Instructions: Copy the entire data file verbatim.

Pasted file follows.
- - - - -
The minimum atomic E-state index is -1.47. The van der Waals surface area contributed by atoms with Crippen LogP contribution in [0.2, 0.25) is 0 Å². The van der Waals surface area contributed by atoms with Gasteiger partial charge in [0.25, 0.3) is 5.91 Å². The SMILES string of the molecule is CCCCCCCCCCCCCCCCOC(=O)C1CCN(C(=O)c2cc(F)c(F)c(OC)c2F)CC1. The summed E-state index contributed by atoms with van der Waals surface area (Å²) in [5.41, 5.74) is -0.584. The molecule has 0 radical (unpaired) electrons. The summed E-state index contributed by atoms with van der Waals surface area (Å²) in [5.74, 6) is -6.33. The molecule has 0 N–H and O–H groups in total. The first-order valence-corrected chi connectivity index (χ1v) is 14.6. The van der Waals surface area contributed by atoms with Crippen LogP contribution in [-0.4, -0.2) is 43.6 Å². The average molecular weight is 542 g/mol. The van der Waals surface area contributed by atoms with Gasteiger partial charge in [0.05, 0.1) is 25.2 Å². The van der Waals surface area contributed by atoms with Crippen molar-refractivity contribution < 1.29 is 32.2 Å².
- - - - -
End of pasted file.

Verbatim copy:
The minimum atomic E-state index is -1.47. The van der Waals surface area contributed by atoms with Crippen LogP contribution in [0.2, 0.25) is 0 Å². The van der Waals surface area contributed by atoms with Gasteiger partial charge in [0.25, 0.3) is 5.91 Å². The SMILES string of the molecule is CCCCCCCCCCCCCCCCOC(=O)C1CCN(C(=O)c2cc(F)c(F)c(OC)c2F)CC1. The summed E-state index contributed by atoms with van der Waals surface area (Å²) in [5.41, 5.74) is -0.584. The molecule has 0 radical (unpaired) electrons. The summed E-state index contributed by atoms with van der Waals surface area (Å²) in [5.74, 6) is -6.33. The molecule has 0 N–H and O–H groups in total. The first-order valence-corrected chi connectivity index (χ1v) is 14.6. The van der Waals surface area contributed by atoms with Crippen LogP contribution in [-0.4, -0.2) is 43.6 Å². The average molecular weight is 542 g/mol. The van der Waals surface area contributed by atoms with Gasteiger partial charge in [0.05, 0.1) is 25.2 Å². The van der Waals surface area contributed by atoms with Crippen molar-refractivity contribution < 1.29 is 32.2 Å².